High hopes for housing list app

Human settlements minister Nomaindia Mfeketo launches the new app in Uitenhage
Human settlements minister Nomaindia Mfeketo launches the new app in Uitenhage
Image: Supplied

The government has a long way to go in terms of meeting the housing demands in the country, human settlements minister Nomaindia Mfeketo acknowledged at the launch of the Nelson Mandela Bay housing list app on Friday – a first in the country.

Speaking to a tent full of people outside the Uitenhage town hall Mfeketo said in the 25 years of democracy, the government had built more than four million houses but more needed to be done.

“We acknowledge the need to do more as the dream of providing housing security and comfort to more people continues to challenge us,” she said.

“But to overcome this challenge we need the efforts of society as a whole – business, NGOs, civic and religious organisations and government – to hold hands.”

Mfeketo said the launch of the electronic demand database system and the electronic land application management system was aimed at providing transparency and to stop corruption when it came to the housing list and speeding up land applications.

“Applicants will no longer travel long distances to visit municipal offices but instead will use data on their phones to access information. And it will protect applicants from individuals with selfish interests who would otherwise want to manipulate the system.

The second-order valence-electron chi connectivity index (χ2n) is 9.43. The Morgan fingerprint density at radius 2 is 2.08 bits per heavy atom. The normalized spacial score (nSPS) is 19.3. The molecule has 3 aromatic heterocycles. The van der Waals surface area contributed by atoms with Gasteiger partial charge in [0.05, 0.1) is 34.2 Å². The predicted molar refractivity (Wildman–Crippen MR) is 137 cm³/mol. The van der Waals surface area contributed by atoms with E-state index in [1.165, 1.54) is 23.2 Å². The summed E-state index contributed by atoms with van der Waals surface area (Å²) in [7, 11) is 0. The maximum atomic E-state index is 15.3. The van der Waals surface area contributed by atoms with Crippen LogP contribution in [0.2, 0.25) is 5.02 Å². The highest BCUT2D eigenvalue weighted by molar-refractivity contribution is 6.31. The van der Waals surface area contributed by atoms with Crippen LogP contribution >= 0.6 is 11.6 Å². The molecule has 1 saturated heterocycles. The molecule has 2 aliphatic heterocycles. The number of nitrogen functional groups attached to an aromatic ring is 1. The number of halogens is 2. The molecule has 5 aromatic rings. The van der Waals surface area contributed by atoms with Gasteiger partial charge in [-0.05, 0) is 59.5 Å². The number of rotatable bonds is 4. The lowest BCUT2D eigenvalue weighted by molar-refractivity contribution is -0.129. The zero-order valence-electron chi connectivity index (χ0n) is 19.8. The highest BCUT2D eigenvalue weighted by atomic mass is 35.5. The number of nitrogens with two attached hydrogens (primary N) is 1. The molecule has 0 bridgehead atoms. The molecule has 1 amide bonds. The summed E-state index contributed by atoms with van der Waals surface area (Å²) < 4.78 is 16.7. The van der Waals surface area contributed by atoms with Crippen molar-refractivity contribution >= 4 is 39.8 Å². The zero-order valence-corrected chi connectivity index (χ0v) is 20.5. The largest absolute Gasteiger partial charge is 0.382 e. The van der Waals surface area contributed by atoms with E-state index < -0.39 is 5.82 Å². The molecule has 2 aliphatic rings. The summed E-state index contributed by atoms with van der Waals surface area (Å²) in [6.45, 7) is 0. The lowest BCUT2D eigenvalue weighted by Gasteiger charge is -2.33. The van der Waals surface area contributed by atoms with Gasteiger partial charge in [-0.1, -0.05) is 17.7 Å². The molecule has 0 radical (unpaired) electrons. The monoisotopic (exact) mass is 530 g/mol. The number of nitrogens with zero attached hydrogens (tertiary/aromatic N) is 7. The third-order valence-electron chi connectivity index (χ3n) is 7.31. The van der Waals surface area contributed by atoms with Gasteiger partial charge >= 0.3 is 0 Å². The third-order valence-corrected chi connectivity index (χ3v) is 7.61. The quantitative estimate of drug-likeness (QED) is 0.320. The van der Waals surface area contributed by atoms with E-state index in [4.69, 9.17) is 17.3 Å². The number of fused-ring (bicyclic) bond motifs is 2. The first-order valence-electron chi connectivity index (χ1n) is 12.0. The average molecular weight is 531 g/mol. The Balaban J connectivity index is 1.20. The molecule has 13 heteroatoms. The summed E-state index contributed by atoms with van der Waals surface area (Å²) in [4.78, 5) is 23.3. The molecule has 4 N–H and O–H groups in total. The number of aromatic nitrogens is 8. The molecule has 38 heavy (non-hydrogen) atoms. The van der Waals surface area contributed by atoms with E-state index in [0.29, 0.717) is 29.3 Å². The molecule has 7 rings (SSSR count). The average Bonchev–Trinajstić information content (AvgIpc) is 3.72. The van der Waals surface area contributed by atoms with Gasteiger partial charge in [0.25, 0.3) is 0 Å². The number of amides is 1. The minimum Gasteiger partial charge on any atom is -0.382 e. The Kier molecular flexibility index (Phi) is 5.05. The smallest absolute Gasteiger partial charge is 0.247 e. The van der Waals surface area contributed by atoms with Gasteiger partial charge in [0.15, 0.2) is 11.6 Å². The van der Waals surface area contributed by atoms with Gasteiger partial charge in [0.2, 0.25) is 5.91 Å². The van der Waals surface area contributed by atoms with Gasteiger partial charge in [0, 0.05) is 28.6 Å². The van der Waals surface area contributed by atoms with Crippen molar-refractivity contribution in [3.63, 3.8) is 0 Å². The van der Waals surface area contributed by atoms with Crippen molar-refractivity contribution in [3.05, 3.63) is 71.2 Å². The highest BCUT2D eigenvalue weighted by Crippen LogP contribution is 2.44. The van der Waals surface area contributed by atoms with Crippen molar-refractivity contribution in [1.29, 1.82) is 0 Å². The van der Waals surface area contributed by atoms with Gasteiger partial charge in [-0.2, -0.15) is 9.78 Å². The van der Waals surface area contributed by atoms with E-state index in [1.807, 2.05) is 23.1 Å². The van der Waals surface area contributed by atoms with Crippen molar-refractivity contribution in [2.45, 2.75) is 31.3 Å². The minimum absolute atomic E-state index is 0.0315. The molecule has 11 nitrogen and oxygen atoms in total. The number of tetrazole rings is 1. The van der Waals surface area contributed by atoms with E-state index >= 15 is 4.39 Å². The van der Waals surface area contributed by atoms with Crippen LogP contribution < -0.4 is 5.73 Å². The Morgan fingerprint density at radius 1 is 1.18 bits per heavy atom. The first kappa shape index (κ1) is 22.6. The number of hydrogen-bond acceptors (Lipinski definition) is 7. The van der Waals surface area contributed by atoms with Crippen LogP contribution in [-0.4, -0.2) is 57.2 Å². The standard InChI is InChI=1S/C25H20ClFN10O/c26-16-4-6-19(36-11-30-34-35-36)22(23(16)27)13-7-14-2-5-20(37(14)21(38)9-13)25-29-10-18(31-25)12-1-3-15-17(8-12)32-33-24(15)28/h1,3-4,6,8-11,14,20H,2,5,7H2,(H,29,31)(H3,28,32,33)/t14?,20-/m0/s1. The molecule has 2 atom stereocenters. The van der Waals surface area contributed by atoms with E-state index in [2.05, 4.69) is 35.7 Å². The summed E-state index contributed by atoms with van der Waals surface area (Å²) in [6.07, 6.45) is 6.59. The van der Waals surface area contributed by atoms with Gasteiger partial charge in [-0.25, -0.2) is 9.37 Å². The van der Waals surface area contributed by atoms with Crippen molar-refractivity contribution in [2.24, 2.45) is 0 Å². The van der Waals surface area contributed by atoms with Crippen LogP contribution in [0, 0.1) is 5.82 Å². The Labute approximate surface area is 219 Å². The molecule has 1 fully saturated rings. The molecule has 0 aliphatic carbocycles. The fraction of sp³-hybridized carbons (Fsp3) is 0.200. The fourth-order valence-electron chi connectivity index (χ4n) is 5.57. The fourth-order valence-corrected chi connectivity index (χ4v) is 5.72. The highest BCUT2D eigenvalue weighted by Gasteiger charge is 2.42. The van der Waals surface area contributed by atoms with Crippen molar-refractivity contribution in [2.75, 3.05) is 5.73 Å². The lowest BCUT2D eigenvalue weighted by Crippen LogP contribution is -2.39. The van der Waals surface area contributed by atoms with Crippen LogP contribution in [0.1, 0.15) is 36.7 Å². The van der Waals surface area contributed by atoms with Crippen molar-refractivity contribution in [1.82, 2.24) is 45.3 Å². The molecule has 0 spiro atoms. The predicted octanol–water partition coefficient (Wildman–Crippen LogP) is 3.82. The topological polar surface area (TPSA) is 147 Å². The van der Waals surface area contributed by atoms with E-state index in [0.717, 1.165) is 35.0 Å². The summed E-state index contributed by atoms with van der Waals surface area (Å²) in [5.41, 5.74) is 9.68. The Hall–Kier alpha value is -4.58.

“The system will have builtin security systems and people will be able to check and update their own information and check their whereabouts on the lists.”

Mfeketo said this would reduce the corruption and tension associated with the housing list.

“Like all IT [information technology] systems, this system is based on a set of rules that must comply with a legislative requirement that allocates subsidies and proper IT governance,” Mfeketo said.

The second system was designed to reduce red tape and speed up land approvals.

Nelson Mandela Bay human settlements executive director Nolwandle Gqiba said the housing list incorporated all lists, dating back to the time of the land office.

“Nelson Mandela has a housing backlog of just under 100,000 but at the same time we’re going door to door to find more people. It’s the consolidation of all lists that had been submitted before in the HSS [housing subsidy system].

Human settlements political head Andile Mfunda said the metro was the first municipality in the country to launch the app.

The minister also handed out title deeds to residents who had been recipients of government housing.

One of the beneficiaries, Clifford Jonas, 84, said he had been living in his home for more than 40 years and had never fully felt like he owned his house.

“It’s mine now and I’ve got the papers to prove it. It has taken long enough,” Jonas said.

Zola Thethani, 79, said he had lived in his house since 1985 but was only getting a title deed now.

“I’m very happy but I just want to ask government to fix my roof because when it rains my house leaks,” he said.

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